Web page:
The driver of the vehicle – still not identified by CHPD – was not injured in the crash, but was arrested for driving while impaired. It’s not clear whether the accident was related in any way to Sunday morning’s heavy rain.
UPDATE: Crews are installing a new pole. Photo below, also courtesy Susan Brown:
Let’s talk about framing.
“Framing” refers to the choices we make about how to tell a story. The words we use, the tone we take, the people we quote and the people we don’t quote—all those little things affect the way people hear a story and the impressions they take away.
This is awfully postmodern of me, but there’s really no such thing as an unvarnished, unfiltered, truly “neutral” way of telling a story. When you read a news article in the paper or hear one on the radio, what you’re getting is a picture in a frame—and that frame has a very real impact on how you interpret the information you’re receiving.
Nothing inherently wrong with this, so long as we’re all aware of it. The frame is invisible—it’s often hard to spot—but as long as we all pay attention, we’re good.
But when we forget to be aware—when we start taking the frame for granted—when reporters mindlessly perpetuate the same frames over and over and when the consumers of media begin to see those frames as gospel truth—well, that’s when people start getting hurt.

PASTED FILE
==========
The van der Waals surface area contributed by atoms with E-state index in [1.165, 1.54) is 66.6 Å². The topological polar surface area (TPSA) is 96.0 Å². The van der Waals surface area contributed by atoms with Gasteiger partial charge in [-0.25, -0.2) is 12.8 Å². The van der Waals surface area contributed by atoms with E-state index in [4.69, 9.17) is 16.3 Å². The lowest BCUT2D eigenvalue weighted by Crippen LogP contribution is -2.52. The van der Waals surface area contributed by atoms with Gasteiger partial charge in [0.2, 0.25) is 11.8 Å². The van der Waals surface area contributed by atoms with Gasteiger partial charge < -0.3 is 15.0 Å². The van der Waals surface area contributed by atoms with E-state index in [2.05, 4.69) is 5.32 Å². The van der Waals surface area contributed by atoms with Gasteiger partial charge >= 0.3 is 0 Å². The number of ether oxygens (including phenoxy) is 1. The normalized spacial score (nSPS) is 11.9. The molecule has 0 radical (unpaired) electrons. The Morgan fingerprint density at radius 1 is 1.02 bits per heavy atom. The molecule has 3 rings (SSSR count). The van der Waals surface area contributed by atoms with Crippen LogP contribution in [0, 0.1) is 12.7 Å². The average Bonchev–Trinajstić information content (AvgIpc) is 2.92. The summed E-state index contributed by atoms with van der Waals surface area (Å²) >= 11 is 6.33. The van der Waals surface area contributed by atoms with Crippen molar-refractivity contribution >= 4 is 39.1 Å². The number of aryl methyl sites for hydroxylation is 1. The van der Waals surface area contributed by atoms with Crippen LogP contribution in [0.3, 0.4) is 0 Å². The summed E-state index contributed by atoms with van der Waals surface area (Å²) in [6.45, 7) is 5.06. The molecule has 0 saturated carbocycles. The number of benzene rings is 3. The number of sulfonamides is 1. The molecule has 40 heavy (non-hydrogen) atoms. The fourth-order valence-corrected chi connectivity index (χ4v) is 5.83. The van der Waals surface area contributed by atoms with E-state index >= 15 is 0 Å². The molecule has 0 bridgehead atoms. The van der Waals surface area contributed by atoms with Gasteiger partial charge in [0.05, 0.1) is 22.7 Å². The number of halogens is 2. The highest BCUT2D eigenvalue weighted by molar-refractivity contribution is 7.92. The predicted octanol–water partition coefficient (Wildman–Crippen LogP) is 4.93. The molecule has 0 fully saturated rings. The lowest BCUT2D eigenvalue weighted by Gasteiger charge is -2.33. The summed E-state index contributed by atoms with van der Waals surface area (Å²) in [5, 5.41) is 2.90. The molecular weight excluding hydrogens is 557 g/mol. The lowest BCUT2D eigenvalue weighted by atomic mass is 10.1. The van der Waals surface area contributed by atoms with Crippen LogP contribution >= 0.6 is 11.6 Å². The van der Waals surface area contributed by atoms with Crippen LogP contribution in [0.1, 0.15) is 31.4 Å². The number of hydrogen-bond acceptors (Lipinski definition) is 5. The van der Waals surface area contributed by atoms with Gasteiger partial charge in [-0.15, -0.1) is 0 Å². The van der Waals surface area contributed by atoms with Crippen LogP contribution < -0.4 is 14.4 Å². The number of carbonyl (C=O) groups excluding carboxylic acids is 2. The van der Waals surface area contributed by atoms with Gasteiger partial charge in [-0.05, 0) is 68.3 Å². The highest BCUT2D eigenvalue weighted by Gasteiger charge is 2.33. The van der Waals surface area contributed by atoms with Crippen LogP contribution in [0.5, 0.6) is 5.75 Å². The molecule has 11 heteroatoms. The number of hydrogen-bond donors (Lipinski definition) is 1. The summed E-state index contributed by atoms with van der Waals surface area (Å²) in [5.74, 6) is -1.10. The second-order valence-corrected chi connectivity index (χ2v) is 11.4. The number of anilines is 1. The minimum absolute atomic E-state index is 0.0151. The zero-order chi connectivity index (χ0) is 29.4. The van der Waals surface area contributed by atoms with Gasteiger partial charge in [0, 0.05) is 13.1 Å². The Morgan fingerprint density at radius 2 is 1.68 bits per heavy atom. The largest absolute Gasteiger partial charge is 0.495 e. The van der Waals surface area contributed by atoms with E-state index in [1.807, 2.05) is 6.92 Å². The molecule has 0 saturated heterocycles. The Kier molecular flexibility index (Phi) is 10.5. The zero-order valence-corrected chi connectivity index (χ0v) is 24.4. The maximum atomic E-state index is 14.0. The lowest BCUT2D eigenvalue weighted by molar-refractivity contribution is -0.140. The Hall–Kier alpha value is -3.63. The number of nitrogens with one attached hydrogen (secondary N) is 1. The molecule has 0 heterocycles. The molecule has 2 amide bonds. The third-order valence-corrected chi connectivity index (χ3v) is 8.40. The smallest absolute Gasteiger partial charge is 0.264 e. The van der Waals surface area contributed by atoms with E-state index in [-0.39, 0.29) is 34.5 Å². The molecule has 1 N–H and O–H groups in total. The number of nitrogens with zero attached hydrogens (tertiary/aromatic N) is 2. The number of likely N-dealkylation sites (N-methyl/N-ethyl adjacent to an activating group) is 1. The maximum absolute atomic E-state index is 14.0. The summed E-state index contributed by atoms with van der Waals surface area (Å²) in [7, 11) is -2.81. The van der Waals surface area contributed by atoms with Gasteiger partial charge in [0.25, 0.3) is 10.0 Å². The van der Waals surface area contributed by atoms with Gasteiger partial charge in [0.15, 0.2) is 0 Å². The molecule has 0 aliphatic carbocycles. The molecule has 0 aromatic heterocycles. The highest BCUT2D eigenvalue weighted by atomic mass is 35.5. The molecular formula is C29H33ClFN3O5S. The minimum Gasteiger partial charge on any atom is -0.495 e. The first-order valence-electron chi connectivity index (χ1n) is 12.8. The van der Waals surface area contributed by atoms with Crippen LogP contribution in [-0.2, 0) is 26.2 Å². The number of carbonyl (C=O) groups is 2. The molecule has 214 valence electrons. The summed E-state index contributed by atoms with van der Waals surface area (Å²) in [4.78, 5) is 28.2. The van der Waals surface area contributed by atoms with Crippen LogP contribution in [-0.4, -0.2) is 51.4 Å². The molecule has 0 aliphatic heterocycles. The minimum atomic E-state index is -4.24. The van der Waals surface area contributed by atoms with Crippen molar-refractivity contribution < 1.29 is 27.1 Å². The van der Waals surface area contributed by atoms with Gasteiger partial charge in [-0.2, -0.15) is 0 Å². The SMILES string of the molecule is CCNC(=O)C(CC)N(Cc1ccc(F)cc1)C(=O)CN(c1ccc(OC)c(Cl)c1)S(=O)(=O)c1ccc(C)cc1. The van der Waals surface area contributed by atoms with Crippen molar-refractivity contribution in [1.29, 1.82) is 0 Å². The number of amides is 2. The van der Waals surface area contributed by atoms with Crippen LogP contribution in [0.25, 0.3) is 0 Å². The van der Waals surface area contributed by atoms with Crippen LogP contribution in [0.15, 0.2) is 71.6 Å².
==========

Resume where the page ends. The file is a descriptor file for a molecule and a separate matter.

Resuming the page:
Case in point: UNC versus Michigan State.
I’m not talking about basketball.
I’m talking about “riots.”
On Saturday night, the Michigan State Spartans upset Ohio State to win the Big 10 title and make the Rose Bowl for the first time in 26 years. Afterwards, about 3,000 students gathered for a postgame celebration at Cedar Village, an apartment complex at the edge of campus. There were a number of bonfires—students setting their old couches ablaze, mostly—and that was about it. Cedar Village reported about $10,000 in external property damage, but that was the worst of it. There were no injuries.
East Lansing police went ballistic.
So did Michigan State University officials.
And the media.
Here are some of the choicer bits.
From Fox Sports: “East Lansing police say at least 15 people were arrested during a rowdy celebration of Michigan State’s victory over Ohio State in the Big Ten championship game…Police are offering up to $20,000 for tips that lead to convictions…Michigan State basketball coach Tom Izzo says he’s disgusted and disappointed by what happened.”
From WILX, a local TV station: “The victory party may be over, but the consequences for the people celebrating in the streets may just be beginning…the city and the University are cracking down, vowing to prosecute as many people as possible involved in a post-game celebration that featured furniture fires…MSU has also vowed disciplinary action, after President Lou Anna K. Simon called the post-game behavior ‘disappointing.’”
Also from WILX, this quote from University spokesperson Kent Casella: “Any student identified as taking part in setting or fueling fires will be subject to the MSU student judicial process, regardless of any criminal charges being filed…If a student is found in violation, he or she faces sanctions ranging from warning to dismissal.”
And from the State News, the MSU student paper, this headline in all caps: “RIOTERS DESCEND ON CEDAR VILLAGE; FIRES, CHAOS ENSUE.”